Behind the Scenes: LSU Concessions

by (@LSUsports)
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Behind the Scenes: LSU Concessions

R.J. Marse
LSU Sports Information

Welcome to the largest tailgate at LSU.

Over 92,000 people stop by for a few hours every week and we’ve got enough to feed every one of them ? 90 tons of ice, 25,000 hot dogs, 10,000 burgers and sausage dogs and 3,000 cans of nacho cheese.

At this tailgate, however, fans don’t come to eat.

“They (the fans) are here to watch a football game, and it’s Tiger Concession’s  job to add to the entertainment,” said Larry Wallace, director of concessions for LSU.

Wallace has been at LSU since 2004 and oversees every Tiger Dog and Manda Sausage Po-boy served in every athletic venue on campus from Alex Box to the PMAC.

His biggest job, though, occurs on seven or eight Saturday nights in Tiger Stadium every fall. To make sure it’s done right, the Concessions managers and lead hourly staff begin preparing on June 1st.

“We do three-quarters of our business in seven home games in Tiger Stadium,” said Wallace. “In thirty-five hours we’ll bring in over $3 million.”

“For the first game, we’ll get orders delivered up to three weeks in advance,” he said, “After that; we have to do it all over again in five days.”

So what is a mid-season week like for the man responsible for feeding Tiger Stadium?

Here’s a look at how Wallace and his staff prepare to feed the LSU faithful while they watch their tigers play:


Wallace arrives at 6:30 a.m. and organizes all the previous week’s numbers and information for an 8:30 a.m. meeting with the athletic department. He and his staff send food orders to distributors and then take inventory of every concession stand in the entire stadium.


Stock arrives. Wallace and his 12 staff managers are responsible for transporting over 90 tons of ice and tens of thousands of beverages, hot dogs, sausages and nachos to 60 locations throughout the stadium.

All that ice alone takes two days to receive and then disperse around Tiger Stadium to the 150 ice bins throughout the stadium.

“All that and in this heat,” said Wallace, “We have to keep the staff well hydrated and in pretty good shape to get the job done.”

“And to be honest,” Wallace says, “I don’t do it. My staff does it. All the credit goes to them.”

“We’ve got enough in stock and that’s been proven,” he said, “We have never run out of anything.”
Saturday ? Game Day

Wallace and his staff arrive at the stadium at 6 a.m. and won’t leave until 5 a.m. on Sunday.

On game day, over 1,500 volunteers come from across the state to help serve fans. According to Wallace, volunteers come from all walks of life ? church groups, high school teams, volunteer organizations or even boy and girl scouts.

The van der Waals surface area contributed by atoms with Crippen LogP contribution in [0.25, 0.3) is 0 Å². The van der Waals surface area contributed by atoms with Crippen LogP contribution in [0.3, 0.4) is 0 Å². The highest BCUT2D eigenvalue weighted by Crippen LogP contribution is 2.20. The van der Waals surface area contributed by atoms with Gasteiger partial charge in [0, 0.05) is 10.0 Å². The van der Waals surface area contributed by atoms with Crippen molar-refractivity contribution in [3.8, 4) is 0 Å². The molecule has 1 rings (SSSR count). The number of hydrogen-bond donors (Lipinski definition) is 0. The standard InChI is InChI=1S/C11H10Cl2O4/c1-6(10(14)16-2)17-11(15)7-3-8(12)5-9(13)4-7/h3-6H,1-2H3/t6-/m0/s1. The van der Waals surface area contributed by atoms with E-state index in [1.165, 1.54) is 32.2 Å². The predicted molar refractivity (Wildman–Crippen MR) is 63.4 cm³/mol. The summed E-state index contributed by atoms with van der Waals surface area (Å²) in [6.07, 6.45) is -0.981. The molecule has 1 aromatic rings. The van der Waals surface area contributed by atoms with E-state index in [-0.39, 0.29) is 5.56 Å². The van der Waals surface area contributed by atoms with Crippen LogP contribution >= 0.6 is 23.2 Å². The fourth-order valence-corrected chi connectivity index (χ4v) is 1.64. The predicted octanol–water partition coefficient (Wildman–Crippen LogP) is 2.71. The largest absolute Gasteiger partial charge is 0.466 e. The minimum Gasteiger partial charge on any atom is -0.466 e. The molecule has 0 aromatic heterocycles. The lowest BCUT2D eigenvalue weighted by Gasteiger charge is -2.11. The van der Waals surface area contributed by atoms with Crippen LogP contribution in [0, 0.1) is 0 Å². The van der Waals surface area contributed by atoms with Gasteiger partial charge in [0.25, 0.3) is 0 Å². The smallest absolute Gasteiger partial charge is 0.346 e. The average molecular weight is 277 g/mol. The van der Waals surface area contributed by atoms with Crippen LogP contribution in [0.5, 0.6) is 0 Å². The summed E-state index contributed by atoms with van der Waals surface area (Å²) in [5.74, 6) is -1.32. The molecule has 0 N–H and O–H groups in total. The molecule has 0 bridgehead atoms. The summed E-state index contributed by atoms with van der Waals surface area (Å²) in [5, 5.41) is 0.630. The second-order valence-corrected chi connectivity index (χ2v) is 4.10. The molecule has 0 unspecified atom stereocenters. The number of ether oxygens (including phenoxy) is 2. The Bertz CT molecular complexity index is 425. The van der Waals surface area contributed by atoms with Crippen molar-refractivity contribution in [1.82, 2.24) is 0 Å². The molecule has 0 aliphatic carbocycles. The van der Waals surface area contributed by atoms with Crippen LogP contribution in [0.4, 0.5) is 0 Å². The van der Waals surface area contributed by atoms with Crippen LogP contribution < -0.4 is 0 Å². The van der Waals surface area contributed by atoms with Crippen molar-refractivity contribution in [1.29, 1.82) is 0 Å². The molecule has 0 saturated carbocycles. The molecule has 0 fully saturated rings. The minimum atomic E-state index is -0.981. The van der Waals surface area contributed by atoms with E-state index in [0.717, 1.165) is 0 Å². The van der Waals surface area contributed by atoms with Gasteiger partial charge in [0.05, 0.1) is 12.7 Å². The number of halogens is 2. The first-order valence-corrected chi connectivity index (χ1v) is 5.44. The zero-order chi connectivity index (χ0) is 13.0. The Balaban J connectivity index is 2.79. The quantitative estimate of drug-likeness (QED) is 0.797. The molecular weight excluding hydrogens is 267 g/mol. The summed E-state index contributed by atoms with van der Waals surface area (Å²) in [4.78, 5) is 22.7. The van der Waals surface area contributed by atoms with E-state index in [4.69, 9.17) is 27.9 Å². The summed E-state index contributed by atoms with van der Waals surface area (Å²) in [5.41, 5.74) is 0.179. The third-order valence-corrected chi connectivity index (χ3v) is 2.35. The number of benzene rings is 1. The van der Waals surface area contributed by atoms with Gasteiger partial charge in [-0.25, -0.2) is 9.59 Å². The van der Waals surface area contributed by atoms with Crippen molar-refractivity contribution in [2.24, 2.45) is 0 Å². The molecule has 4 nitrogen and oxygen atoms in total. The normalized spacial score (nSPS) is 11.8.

“Nobody can do this job without good people,” said Wallace. “They are, by far, the best people I’ve ever worked with because we all think the same. We put the fan first.”

During the game, Wallace and is staff are on the move. Their top priority, the fan, is always on everyone’s mind and their number one goal is to keep the fan happy before, during and after the game. That’s why you’ll never see any one of the hundreds of stands closed when fans are in the stadium.

“Every fan that comes in here wants to see a football game, they don’t want to see me,” said Wallace. “It’s our job to make it a pleasant visit for them any time they are a guest of LSU Athletics.”

After leaving work at 5 a.m., it’s hard to believe Wallace would work later that afternoon. He does; though it is the calmest day of his week. In fact, Wallace says it’s not uncommon for him and his staff to work 21-26 consecutive days during the season.

On Sundays, Wallace will go over the numbers from the previous week’s game and begin compiling the order numbers for the upcoming week.

Wallace comes to LSU after managing a convention center arena in Huntsville, Ala. A thick southern drawl hides the fact that he’s a native of Pennsylvania and a diehard Philadelphia Eagles fan. Where he picked the accent up is anyone’s best guess until he divulges where he attended college. Suffice to say his alma mater is north of Baton Rouge, south of the Mason-Dixon Line and a fierce rival of the Tigers.

Make no mistake about it though ? he’s an LSU fan through and through.

“This is the best job in the country by far,” said Wallace, “Where else would you want to be than in Tiger Stadium? You’ve got 93,000 fans and the best football program in the country, there’s nowhere else I want to go.”

“This is the best job I’ve ever had.”

According to fan responses, he’s also the best man for the job. Throughout all eight home games of the 2006 football season, not a single complaint was delivered to Wallace or the Athletic Department.
That’s 744,000 satisfied customers for 2006 and surely many more to come.

And he’s still working to improve the quality of the Tiger Stadium experience. Visitors to the stadium will now see Community Coffee, Domino’s Pizza, The Jambalaya Shoppe, Chick-Fil-A and many more vendors in and around the stadium.